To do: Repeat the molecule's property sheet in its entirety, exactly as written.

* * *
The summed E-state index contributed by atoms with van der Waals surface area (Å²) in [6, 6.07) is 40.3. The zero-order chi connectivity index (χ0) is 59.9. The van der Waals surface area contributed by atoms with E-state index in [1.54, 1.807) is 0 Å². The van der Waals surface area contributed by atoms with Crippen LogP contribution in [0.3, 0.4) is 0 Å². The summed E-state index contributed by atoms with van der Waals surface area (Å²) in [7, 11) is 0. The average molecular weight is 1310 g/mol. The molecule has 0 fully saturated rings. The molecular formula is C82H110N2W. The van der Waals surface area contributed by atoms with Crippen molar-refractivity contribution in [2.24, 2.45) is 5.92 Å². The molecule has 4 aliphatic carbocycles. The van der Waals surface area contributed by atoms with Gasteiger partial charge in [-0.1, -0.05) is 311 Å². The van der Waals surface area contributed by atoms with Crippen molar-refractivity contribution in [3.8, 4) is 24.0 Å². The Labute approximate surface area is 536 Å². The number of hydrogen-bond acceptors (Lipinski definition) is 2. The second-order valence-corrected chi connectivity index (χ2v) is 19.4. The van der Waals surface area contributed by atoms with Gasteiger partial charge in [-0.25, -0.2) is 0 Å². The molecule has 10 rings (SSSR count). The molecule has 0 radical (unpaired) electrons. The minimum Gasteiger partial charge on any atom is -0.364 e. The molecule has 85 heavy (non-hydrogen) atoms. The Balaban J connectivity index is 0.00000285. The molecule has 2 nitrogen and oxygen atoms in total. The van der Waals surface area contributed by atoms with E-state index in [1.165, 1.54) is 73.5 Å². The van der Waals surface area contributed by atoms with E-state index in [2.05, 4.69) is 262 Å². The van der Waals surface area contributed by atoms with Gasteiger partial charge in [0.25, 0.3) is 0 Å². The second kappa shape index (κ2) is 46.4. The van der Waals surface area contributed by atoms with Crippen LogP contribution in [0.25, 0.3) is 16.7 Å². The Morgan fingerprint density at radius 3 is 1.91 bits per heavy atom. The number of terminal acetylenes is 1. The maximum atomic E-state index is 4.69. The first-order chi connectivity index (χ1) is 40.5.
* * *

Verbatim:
The summed E-state index contributed by atoms with van der Waals surface area (Å²) in [6, 6.07) is 40.3. The zero-order chi connectivity index (χ0) is 59.9. The van der Waals surface area contributed by atoms with E-state index in [1.54, 1.807) is 0 Å². The van der Waals surface area contributed by atoms with Crippen LogP contribution in [0.3, 0.4) is 0 Å². The summed E-state index contributed by atoms with van der Waals surface area (Å²) in [7, 11) is 0. The average molecular weight is 1310 g/mol. The molecule has 0 fully saturated rings. The molecular formula is C82H110N2W. The van der Waals surface area contributed by atoms with Crippen molar-refractivity contribution in [2.24, 2.45) is 5.92 Å². The molecule has 4 aliphatic carbocycles. The van der Waals surface area contributed by atoms with Gasteiger partial charge in [-0.1, -0.05) is 311 Å². The van der Waals surface area contributed by atoms with Crippen molar-refractivity contribution in [3.8, 4) is 24.0 Å². The Labute approximate surface area is 536 Å². The number of hydrogen-bond acceptors (Lipinski definition) is 2. The second-order valence-corrected chi connectivity index (χ2v) is 19.4. The van der Waals surface area contributed by atoms with Gasteiger partial charge in [-0.25, -0.2) is 0 Å². The molecule has 10 rings (SSSR count). The molecule has 0 radical (unpaired) electrons. The minimum Gasteiger partial charge on any atom is -0.364 e. The molecule has 85 heavy (non-hydrogen) atoms. The Balaban J connectivity index is 0.00000285. The molecule has 2 nitrogen and oxygen atoms in total. The van der Waals surface area contributed by atoms with E-state index in [1.165, 1.54) is 73.5 Å². The van der Waals surface area contributed by atoms with E-state index in [2.05, 4.69) is 262 Å². The van der Waals surface area contributed by atoms with Gasteiger partial charge in [0.25, 0.3) is 0 Å². The second kappa shape index (κ2) is 46.4. The van der Waals surface area contributed by atoms with Crippen LogP contribution in [0.25, 0.3) is 16.7 Å². The Morgan fingerprint density at radius 3 is 1.91 bits per heavy atom. The number of terminal acetylenes is 1. The maximum atomic E-state index is 4.69. The first-order chi connectivity index (χ1) is 40.5.